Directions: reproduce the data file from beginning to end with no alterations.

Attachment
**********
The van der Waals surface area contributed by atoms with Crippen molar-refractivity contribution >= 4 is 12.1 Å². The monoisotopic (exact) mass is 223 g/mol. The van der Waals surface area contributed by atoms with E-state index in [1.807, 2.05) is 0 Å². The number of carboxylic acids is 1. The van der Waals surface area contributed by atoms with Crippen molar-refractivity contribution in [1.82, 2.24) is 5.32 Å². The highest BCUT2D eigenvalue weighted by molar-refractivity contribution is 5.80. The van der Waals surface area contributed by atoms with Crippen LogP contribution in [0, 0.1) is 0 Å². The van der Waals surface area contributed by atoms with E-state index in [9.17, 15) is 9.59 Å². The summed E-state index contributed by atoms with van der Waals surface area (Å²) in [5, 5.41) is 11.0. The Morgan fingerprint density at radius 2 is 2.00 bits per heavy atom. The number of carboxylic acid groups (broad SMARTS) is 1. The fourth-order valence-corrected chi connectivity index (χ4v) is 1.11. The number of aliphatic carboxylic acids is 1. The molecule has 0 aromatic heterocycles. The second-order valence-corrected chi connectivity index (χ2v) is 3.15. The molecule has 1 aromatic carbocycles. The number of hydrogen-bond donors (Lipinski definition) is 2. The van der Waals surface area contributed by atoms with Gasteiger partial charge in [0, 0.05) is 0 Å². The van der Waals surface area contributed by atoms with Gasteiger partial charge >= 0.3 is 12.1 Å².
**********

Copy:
The van der Waals surface area contributed by atoms with Crippen molar-refractivity contribution >= 4 is 12.1 Å². The monoisotopic (exact) mass is 223 g/mol. The van der Waals surface area contributed by atoms with E-state index in [1.807, 2.05) is 0 Å². The number of carboxylic acids is 1. The van der Waals surface area contributed by atoms with Crippen molar-refractivity contribution in [1.82, 2.24) is 5.32 Å². The highest BCUT2D eigenvalue weighted by molar-refractivity contribution is 5.80. The van der Waals surface area contributed by atoms with Crippen LogP contribution in [0, 0.1) is 0 Å². The van der Waals surface area contributed by atoms with E-state index in [9.17, 15) is 9.59 Å². The summed E-state index contributed by atoms with van der Waals surface area (Å²) in [5, 5.41) is 11.0. The Morgan fingerprint density at radius 2 is 2.00 bits per heavy atom. The number of carboxylic acid groups (broad SMARTS) is 1. The fourth-order valence-corrected chi connectivity index (χ4v) is 1.11. The number of aliphatic carboxylic acids is 1. The molecule has 0 aromatic heterocycles. The second-order valence-corrected chi connectivity index (χ2v) is 3.15. The molecule has 1 aromatic carbocycles. The number of hydrogen-bond donors (Lipinski definition) is 2. The van der Waals surface area contributed by atoms with Gasteiger partial charge in [0, 0.05) is 0 Å². The van der Waals surface area contributed by atoms with Gasteiger partial charge >= 0.3 is 12.1 Å².